13 February 2012 The President of the General Assembly Nassir Abdulaziz Al Nasser today underlined the United Nations’ central role in building world peace through dialogue and consensus by bringing countries together to find common solutions for problems that face humanity.
“The United Nations may, at times, appear to be considering issues that seem unrelated to our daily lives,” said Mr. Al-Nasser in a lecture at New York University (NYU) on the theme of ‘The United Nations General Assembly and the Business of Universality.’
“In fact, we are tackling those matters that define the lives of all of us. More often than not, the UN is at the forefront of developing a vision for the future,” he said.
He gave the example of the gathering of world leaders at the General Assembly in September to deliberate on the non-communicable diseases (NCDs) epidemic – heart disease, cancer, chronic lung diseases and diabetes.
“We agreed to act. The international community committed itself to develop national capacities for addressing NCDs, and to strengthen national NCDs policies and plans,” said Mr. Al-Nasser.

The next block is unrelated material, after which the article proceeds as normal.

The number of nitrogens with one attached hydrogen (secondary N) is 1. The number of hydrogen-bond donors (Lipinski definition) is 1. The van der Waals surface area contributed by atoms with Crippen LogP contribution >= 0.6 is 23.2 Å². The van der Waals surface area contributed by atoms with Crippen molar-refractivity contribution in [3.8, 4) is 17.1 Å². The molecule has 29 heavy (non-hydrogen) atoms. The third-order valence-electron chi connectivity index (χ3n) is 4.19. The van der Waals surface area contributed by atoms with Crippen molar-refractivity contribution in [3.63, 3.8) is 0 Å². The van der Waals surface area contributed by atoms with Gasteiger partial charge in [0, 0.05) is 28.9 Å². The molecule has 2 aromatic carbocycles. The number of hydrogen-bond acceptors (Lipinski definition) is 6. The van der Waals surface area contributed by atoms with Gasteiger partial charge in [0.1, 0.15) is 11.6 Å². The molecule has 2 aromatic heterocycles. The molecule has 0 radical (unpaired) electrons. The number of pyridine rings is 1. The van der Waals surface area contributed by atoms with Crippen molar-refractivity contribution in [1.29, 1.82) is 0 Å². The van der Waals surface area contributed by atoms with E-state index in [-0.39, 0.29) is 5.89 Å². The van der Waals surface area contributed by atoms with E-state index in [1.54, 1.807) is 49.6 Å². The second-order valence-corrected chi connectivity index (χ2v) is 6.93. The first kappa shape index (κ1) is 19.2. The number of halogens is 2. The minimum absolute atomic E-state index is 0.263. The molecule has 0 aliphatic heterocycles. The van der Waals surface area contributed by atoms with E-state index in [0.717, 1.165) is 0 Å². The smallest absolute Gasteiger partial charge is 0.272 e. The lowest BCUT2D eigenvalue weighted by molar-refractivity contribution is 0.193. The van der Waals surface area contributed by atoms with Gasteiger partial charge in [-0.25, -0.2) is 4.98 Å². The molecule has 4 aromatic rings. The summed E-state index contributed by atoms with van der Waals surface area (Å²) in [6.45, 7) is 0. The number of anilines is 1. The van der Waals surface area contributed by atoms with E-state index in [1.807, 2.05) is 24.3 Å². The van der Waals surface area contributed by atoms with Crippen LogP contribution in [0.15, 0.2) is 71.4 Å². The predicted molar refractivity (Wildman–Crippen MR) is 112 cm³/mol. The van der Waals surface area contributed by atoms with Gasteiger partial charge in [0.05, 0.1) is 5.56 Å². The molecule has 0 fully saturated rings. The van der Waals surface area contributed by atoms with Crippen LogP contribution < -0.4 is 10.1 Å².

“There is power in these collective commitments. They offer support to governments in developing policies. They also create space for sharing ideas and best practices.”
He also made reference to the Responsibility to Protect (R2P), a commitment made by world leaders at the UN World Summit in 2005 for States to protect their populations from genocide, war crimes, ethnic cleansing and crimes against humanity.
The commitment also obligates the international community, through the UN, to use appropriate diplomatic, humanitarian and other peaceful means, to help protect populations from mass atrocity.
“We have just seen in Libya the critical role of R2P,” said Mr. Al-Nassir. “We have seen the Security Council’s timely and resolute response in the face of an imminent threat of mass atrocities. And we have seen the UN’s central role as a moral authority.”
He pointed out that while it would be intellectually and morally dishonest to pretend that the ideals of the UN Charter and of the Universal Declaration of Human Rights have been fully realized, the two documents offer the world a chance to achieve shared values.
He praised NYU’s role in promoting international education, exposing humanity to different cultures and ways of life.
In an apparent response to the often heard criticism that the UN appears slow in its actions, Mr. Al-Nasser reminded his audience of the General Assembly mission to seek the consensus of the 193 Member States.
“Because universality is not a given. 193 countries implies 193 governments. 193 national economies. And how many cultures! And how many historical experiences! And how many national interests! Yet, this is our business everyday,” he said.
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